METAIRIE, La. — As protests against police brutality and calls for racial equality continued Saturday across the country, in New Orleans many younger demonstrators took part in an ACLU Children's March.
WWLTV's Meghan Kee spoke to children who took part in the protests about how they've been perceiving current events and what their part may be in changing the world.
Dozens of families met Saturday morning at the Longue Vue House and Gardens, and they were brought together by racial injustice and the desire to end it.
“It’s obvious that we need change in our country right now," Elliott Gomes, 14, said. "Unarmed black people are systemically killed by racist police officers, and that’s unacceptable. We can’t just sit back and let that happen.”
Children from various backgrounds, of all ages and different races gathered to march, but even the youngest amongst them realized something was wrong.
Elan Odoms Hebert, 5, seems to think our country is at odds, telling reporters she wants peace but doesn't see it.
"It makes me sad and very angry. And very unhappy," the five year old said. "I’m very upset.”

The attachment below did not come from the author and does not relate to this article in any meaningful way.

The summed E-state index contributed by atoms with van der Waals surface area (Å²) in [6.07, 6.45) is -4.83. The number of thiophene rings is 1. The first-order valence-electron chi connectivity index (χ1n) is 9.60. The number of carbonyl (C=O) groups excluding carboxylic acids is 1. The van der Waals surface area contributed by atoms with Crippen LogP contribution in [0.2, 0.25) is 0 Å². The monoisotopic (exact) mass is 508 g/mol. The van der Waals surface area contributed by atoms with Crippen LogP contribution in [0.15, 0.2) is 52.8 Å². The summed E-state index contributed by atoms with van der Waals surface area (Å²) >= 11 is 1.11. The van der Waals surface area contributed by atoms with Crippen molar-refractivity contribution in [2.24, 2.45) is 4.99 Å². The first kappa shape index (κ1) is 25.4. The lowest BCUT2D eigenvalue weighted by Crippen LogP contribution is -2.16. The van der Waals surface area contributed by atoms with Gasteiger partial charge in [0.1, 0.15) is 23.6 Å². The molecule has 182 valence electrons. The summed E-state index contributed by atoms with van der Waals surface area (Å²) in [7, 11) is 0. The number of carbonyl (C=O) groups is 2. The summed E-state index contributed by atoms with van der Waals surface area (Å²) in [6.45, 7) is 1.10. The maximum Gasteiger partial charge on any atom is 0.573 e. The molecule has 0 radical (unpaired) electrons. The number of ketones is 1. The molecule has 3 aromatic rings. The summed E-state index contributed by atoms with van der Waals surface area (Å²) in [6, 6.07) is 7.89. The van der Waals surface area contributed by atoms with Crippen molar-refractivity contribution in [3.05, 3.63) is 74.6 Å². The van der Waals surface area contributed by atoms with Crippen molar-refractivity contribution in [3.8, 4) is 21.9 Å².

Older teens said they're nervous about growing up in a world where their skin color could be seen as a threat.
“I just feel bad, knowing that I could grow up and possibly get killed because of my skin color," 13-year-old Nia Blanchett said. "I don’t think that’s right at all.”
Alanah Odoms is the ACLU's executive director in Louisiana. The organization she runs made the march happen. Odoms said she hoped the event raises awareness about racial inequality, acting as a catalyst for change.
“We’ve been attending marches as adults. We’ve been protesting as adults. But where have our children been?" Odoms said. "We have got to provide a safe space, political and civic space for our children to have a seat at the table at this most important time in our nation’s history.”